Meet the Author:
Susie Miller Oduniyi,  London

Many voices. Greener cities. Better cities.
Susie Miller Oduniyi

Susie Miller Oduniyi

Susie Miller Oduniyi is the co-founder and Artistic Director of Humourisk, a Community Interest Company that create performance and art that redefines perceptions, co-creating work with communities and artists through creative exchange. Shed Life and New View Arts are current projects that have been co-created with the communities of Thames View Estate in Barking. Susie is a theatre director and community engagement specialist; she led the engagement strategy for the Hackney Olympic Handover celebrations in 2008. In 2009 Susie completed the Cultural Leadership Programme, an Arts Council England initiative to provide training and research based development opportunities for cultural leaders. In 2009 LIFT Festival (London International Festival of Theatre), Susie was Public Engagement Associate developing a model of arts-led community engagement, researched within arts organisations in the UK and Chicago and disseminated across the UK arts and cultural sector. Susie went onto to deliver art commissions for the Olympic Delivery Authority as part of London 2012 delivering an artist-led public art commission, engaging communities on the Woolwich Estate celebrating the archery tournament held at Woolwich Barracks. From 2013-2015 Susie was commissioned to produce the Sparked series of exhibitions at The View Tube on the Queen Elizabeth Olympic Park for The Legacy List. Humourisk was commission in 2015 to create a public art commission for the London Borough of Barking and Dagenham co-created with the community of Thames View Estate; the 8 reliefs designed by local residents adorn the top balcony section of the façade of Farr Avenue shopping parade. Susie was Artistic Director of Outside Edge Theatre Company from 2015-2018 the only UK theatre company working within addiction and recovery, directing ‘Rockston Stories’ a dark Victorian tale of addiction set in Hoxton Hall a Music Hall in East London with support from Associate Director Mark Rylance. Susie co-devised the Humourisk production of Brown Bread with a cast who drew on their lived experience of addiction. The production was performed as part of The Science Gallery Hooked season in 2018.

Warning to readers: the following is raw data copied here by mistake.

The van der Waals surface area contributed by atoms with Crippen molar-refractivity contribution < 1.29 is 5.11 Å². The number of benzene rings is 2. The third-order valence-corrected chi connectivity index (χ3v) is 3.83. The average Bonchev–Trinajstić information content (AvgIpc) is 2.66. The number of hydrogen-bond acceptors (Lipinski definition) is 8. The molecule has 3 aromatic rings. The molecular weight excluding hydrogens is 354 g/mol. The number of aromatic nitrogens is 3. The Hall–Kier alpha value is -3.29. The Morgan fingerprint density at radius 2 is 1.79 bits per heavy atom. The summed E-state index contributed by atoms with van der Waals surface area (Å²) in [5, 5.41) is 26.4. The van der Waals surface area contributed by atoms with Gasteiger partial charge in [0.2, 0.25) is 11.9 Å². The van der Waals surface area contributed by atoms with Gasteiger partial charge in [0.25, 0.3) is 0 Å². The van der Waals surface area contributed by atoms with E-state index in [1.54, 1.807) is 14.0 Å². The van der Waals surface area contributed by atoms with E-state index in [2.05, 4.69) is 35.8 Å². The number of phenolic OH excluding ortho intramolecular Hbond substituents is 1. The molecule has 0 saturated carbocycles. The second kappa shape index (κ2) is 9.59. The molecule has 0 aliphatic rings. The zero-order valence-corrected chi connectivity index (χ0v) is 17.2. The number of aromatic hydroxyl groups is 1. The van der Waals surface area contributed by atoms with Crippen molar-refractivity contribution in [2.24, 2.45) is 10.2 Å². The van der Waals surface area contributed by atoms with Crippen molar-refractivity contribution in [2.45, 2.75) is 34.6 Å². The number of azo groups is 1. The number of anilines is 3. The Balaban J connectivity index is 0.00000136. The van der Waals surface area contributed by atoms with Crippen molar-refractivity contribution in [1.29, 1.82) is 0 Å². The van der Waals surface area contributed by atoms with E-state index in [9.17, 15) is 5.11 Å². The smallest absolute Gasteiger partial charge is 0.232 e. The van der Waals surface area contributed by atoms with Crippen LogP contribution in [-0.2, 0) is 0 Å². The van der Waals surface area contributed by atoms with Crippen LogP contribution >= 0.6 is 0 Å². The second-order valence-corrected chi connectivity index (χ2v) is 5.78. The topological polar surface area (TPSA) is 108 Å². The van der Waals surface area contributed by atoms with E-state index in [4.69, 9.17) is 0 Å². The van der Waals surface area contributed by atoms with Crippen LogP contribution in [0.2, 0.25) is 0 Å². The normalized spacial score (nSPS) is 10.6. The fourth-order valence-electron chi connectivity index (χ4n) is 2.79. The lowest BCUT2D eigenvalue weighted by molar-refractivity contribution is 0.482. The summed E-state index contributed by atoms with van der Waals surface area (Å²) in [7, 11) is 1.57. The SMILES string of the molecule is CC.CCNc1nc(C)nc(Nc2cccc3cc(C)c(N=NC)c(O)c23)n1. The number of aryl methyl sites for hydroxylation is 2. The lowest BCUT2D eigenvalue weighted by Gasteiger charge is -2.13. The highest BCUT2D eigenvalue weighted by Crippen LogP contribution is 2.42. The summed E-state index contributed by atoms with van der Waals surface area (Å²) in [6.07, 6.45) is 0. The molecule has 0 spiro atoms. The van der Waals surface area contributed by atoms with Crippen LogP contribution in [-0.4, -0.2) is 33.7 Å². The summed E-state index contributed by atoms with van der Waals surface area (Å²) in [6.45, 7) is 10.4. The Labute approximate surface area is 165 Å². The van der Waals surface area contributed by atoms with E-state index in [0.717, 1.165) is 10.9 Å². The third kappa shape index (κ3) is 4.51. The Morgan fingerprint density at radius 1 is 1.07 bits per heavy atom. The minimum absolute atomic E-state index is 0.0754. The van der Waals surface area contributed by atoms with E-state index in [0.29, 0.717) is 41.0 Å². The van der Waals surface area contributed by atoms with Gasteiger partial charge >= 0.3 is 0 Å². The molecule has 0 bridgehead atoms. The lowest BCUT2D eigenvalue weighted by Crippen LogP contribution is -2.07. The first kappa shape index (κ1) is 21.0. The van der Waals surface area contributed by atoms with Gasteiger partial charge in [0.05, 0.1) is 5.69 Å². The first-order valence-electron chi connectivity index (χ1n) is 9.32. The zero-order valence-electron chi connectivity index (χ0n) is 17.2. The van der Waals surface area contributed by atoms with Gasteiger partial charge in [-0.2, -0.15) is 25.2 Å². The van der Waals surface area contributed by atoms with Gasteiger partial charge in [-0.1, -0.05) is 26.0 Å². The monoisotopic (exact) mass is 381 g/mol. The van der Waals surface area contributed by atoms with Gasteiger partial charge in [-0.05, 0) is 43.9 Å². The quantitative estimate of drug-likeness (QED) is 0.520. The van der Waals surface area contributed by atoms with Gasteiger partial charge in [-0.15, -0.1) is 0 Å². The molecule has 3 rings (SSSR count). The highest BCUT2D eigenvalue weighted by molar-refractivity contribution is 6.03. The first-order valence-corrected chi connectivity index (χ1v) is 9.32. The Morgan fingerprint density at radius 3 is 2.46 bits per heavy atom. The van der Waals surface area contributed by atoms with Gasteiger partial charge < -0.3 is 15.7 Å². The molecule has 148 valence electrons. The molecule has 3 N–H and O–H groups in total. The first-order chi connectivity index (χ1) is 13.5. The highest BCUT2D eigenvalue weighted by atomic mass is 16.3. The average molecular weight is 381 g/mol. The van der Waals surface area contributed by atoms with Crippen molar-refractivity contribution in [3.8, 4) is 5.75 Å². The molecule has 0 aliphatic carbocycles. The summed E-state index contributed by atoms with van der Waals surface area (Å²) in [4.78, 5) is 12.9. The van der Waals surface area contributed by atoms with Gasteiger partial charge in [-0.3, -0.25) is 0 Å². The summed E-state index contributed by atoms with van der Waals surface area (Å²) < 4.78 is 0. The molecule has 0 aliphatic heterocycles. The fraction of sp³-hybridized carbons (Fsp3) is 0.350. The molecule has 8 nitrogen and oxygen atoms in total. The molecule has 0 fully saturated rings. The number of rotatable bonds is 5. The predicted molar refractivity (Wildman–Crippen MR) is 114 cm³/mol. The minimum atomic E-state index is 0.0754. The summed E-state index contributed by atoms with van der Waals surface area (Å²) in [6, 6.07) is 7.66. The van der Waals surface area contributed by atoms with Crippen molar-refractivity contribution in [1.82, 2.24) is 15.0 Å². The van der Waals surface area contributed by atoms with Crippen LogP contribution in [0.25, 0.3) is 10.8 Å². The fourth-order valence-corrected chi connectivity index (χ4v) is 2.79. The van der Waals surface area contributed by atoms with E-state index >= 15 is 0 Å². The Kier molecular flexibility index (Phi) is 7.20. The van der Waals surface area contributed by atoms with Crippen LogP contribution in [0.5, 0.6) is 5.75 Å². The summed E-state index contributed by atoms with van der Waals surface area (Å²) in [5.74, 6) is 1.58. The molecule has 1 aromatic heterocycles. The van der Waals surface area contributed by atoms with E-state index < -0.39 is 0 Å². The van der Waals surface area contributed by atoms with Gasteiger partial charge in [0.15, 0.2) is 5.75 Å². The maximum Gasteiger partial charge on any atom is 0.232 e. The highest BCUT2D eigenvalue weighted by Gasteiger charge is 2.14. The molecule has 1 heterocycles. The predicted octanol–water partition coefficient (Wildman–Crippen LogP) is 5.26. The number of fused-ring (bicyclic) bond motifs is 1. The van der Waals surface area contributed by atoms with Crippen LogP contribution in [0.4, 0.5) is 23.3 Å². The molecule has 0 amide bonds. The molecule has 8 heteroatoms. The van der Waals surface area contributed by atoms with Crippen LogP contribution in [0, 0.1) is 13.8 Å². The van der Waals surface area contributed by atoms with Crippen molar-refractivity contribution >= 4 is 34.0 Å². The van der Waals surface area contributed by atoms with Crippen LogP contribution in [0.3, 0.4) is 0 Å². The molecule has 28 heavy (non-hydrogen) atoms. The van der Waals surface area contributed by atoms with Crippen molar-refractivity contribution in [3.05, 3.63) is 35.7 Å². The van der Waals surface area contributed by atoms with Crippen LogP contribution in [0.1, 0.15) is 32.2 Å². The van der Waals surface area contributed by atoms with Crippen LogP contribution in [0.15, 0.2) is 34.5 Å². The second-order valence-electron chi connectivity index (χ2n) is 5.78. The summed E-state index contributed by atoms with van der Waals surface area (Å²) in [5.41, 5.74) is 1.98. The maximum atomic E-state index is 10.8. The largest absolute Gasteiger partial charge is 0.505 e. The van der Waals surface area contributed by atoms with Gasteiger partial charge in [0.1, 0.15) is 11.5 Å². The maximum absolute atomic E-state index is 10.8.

October, 2020

20 October 2020

The Next “Normal” City Must Be a Sustainable Habitat for Healthy Humans
Matteo Giusti, Gävle

“Stay home!” This is the imperative that has echoed across the planet in the last months. Everyone is at, and a, risk to themselves and others. And so we did. We mostly stayed at home. After a few days, we began to notice that our house, our cities, and our...

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8 October 2020

The LEAF Episode 1: Show and Tells from FRIEC Collective Artists
Olive Bieringa, Oslo Matthew Jensen, New York Stéphane Verlet-Bottéro, Paris

Want to explore diverse and connecting threads in urban ecological arts? In the LEAF, three FRIEC Urban Arts Collective members share something from their ideas and work for 10 minutes each, followed by Q&A. Presenters: Olive Bieringa, OsloMatthew Jensen, New YorkStéphane Verlet-Bottéro, Paris 21 October, 11am EDT  Olive Bieringa, Oslo: “Resisting Extinction” is...

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7 October 2020

Stories of the Nature of Cities 1/2 Hour. Episode 2—Sea Level Rise
Karen Tsugawa

Episode 2—Sea Level Rise Thursday 5 November, 11am EDT This episode’s theme: Sea Level Rise. The read stories are Rym Kechacha’s “Old Father Thames” and Alyssa Eckles’ “Uolo and the Idol”. The Stories are first read, then authors Rym and Alyssa then join for conversation. “Old Father Thames” by Rym...

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6 October 2020

Parks are Critical Urban Infrastructure: The Use of Urban Green Space in New York City During COVID-19
Timon McPhearson, New York Christopher Kennedy, New York Bianca Lopez, Amherst Emily Maxwell, New York